The new frontier in metropolitan networks is social networks, or the new technologies and platforms that connect people instantly and expansively. Mayor Cory Booker of Newark, N.J., for instance, has 1.1 million Twitter followers — more than four times the number of people who live in Newark.
In May 2011, the city of Philadelphia started a campaign to facilitate the safe co-existence of walkers, bicyclists and drivers on the city’s streets and sidewalks. Police officers gave warnings or citations to drivers and cyclists who had moving violations, and reminders to pedestrians who were too focused on their smartphones to pay attention to traffic. In July, the local CBS outlet mistakenly reported that anyone texting while walking would be ticketed and fined.
But the advantage of social media is that the city could respond to the misperception almost as quickly as it spread originally. Mayor Michael Nutter, who had been on Twitter for about nine months at that point, quickly tweeted, “It is NOT illegal to text and walk in Philly. You will NOT be fined. You will NOT be ticketed.”
Texting while walking is hardly an earthshaking public policy matter, but as mayors take on more complicated or emotional issues, from public sector pensions to property taxes, social networking tools can help them make their policies better understood. People still may disagree with mayors’ decisions, but at least they are disagreeing with an actual policy, not a rumor.
In Newark, N.J., advisors to Booker are excited about the way that social media seems be amplifying citizens’ sense of empowerment (the word comes up repeatedly in conversations with Matt Klapper, Booker’s senior policy advisor, and Matt Donnally, who advises Booker’s campaign on social media.) “There is a spillover effect of engagement,” says Klapper. “Bringing government closer can really have a profound effect.” For Booker, Twitter’s long arm helps with outreach programs, including an interactive public health and fitness campaign.
“Even the wisest of crowds cannot grapple with complex policies in 140 characters.”
Perhaps most critically, the people reached by social media often belong to groups government has long struggled to touch. A report by the 2010 Pew Internet & American Life Project found that while social media engages broad and diverse constituencies, blacks and English-speaking Latinos are more likely than whites to use social networking sites, and are more likely to check those sites daily. Blacks and Latinos were also much more likely than whites to say that government outreach via social media “helps people be more informed about what government is doing,” “makes government more accessible,” and that it is “very important” for government agencies to use social networking sites to share alerts and information.
The promise of social media is that eventually, metropolitan leaders can quickly assimilate the best ideas from other places and even use these diffuse social networks to crowd source solutions to difficult problems. We are not there yet — even the wisest of crowds cannot grapple with complex policies in 140 characters. But today’s tweets may be laying the groundwork for something bigger. Both Twitter and Facebook have units devoted exclusively to getting public officials to use their social media tools. These groups may devise the next breakthrough technology for a more thoughtful public debate. Booker’s team is experimenting with Quora because, as Donnally says, “it’s important to maintain a multi-platform social media strategy so you’re in a position to take advantage of changing trends and different communities to maximize your reach.”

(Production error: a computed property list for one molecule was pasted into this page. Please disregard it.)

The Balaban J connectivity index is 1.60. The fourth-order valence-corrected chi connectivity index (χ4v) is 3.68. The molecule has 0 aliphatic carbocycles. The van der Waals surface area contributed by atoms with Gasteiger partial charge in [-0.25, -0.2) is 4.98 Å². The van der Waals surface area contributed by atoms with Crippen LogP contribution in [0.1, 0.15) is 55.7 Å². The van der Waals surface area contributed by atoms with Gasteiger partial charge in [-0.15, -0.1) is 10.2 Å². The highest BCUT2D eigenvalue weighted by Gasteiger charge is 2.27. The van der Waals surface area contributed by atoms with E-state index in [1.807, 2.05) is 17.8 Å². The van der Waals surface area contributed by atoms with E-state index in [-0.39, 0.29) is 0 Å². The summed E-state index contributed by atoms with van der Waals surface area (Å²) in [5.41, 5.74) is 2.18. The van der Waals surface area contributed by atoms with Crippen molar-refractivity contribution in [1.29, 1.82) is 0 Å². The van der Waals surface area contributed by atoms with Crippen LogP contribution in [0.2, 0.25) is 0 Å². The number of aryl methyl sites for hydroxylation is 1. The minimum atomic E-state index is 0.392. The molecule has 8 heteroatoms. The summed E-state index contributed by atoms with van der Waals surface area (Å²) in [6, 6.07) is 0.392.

There are ample reasons to be bullish about the trajectory of metropolitan networks in the United States. Competition, innovation and replication are powerful traits, and ones that can thrive in today’s digital age.
Metro collaboration is its own “idea virus,” tailor-made for replication. At a time of federal drift and dysfunction, these innovations send strong signals to metropolitan communities eager to grow, retool their economies and make the prerequisite transformative investments. The next decade will see a proliferation of new, enhanced metropolitan institutions and networks — as a result, new strategies and interventions on everything from transport to energy to competitiveness.
“Who you know determines who you are.” Reid Hoffman’s dictum is an imperative for metropolitan leaders. They have to know others across municipal borders and even global frontiers, across different economic sectors and social groups. They have to know their constituents, and be open to ideas coming to them from new technologies and new voices. That kind of networked and ever-evolving knowledge determines whether or not metro leaders — and the places they are building — will flourish in the coming age.
Our features are made possible with generous support from The Ford Foundation.
Bruce Katz is a vice president at the Brookings Institution and founding director of its Metropolitan Policy Program. He regularly advises on policy reforms that advance the competitiveness of metropolitan areas. Katz is a member of the Next City Board of Directors, a graduate of Brown University and Yale Law School and a visiting professor at the London School of Economics.
Jennifer Bradley is a fellow at the Brookings Metropolitan Policy Program where she examines the critical role of metropolitan areas in the country’s economy, society, and politics. A former attorney, she co-authored Supreme Court briefs that affirmed the constitutional powers of local governments. She has also written for numerous magazines. Bradley is a graduate of the University of Texas, Oxford University, which she attended as a Rhodes Scholar, and the Georgetown University Law Center.